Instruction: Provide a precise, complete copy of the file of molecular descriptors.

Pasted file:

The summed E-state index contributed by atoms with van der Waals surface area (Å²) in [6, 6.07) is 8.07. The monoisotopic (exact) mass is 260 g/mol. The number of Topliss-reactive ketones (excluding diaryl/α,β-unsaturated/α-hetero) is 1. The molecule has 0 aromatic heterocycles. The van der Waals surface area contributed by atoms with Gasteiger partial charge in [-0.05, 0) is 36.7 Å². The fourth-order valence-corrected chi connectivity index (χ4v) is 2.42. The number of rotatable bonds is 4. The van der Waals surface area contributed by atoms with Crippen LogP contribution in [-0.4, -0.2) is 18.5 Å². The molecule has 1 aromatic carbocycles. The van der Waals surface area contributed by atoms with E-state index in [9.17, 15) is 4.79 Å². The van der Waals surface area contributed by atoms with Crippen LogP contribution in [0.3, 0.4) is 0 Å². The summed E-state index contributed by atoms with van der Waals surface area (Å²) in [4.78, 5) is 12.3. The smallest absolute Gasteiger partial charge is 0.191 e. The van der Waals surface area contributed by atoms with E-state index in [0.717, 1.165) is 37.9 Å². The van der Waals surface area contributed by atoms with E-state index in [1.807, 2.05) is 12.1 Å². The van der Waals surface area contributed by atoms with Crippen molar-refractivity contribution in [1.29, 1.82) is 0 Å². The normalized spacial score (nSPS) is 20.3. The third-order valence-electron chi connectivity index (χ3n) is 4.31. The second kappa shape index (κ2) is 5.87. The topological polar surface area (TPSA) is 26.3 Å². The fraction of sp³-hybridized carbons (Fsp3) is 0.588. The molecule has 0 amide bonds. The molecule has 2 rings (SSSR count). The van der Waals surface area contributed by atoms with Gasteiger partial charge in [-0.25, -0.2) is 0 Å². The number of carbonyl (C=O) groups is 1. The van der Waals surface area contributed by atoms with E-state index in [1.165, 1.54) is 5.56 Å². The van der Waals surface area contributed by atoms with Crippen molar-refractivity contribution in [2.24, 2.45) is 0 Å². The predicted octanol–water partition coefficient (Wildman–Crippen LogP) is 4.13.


The summed E-state index contributed by atoms with van der Waals surface area (Å²) in [6, 6.07) is 8.07. The monoisotopic (exact) mass is 260 g/mol. The number of Topliss-reactive ketones (excluding diaryl/α,β-unsaturated/α-hetero) is 1. The molecule has 0 aromatic heterocycles. The van der Waals surface area contributed by atoms with Gasteiger partial charge in [-0.05, 0) is 36.7 Å². The fourth-order valence-corrected chi connectivity index (χ4v) is 2.42. The number of rotatable bonds is 4. The van der Waals surface area contributed by atoms with Crippen LogP contribution in [-0.4, -0.2) is 18.5 Å². The molecule has 1 aromatic carbocycles. The van der Waals surface area contributed by atoms with E-state index in [9.17, 15) is 4.79 Å². The van der Waals surface area contributed by atoms with Crippen LogP contribution in [0.3, 0.4) is 0 Å². The summed E-state index contributed by atoms with van der Waals surface area (Å²) in [4.78, 5) is 12.3. The smallest absolute Gasteiger partial charge is 0.191 e. The van der Waals surface area contributed by atoms with E-state index in [0.717, 1.165) is 37.9 Å². The van der Waals surface area contributed by atoms with E-state index in [1.807, 2.05) is 12.1 Å². The van der Waals surface area contributed by atoms with Crippen molar-refractivity contribution in [1.29, 1.82) is 0 Å². The normalized spacial score (nSPS) is 20.3. The third-order valence-electron chi connectivity index (χ3n) is 4.31. The second kappa shape index (κ2) is 5.87. The topological polar surface area (TPSA) is 26.3 Å². The fraction of sp³-hybridized carbons (Fsp3) is 0.588. The molecule has 0 amide bonds. The molecule has 2 rings (SSSR count). The van der Waals surface area contributed by atoms with Gasteiger partial charge in [-0.25, -0.2) is 0 Å². The number of carbonyl (C=O) groups is 1. The van der Waals surface area contributed by atoms with E-state index in [1.165, 1.54) is 5.56 Å². The van der Waals surface area contributed by atoms with Crippen molar-refractivity contribution in [2.24, 2.45) is 0 Å². The predicted octanol–water partition coefficient (Wildman–Crippen LogP) is 4.13.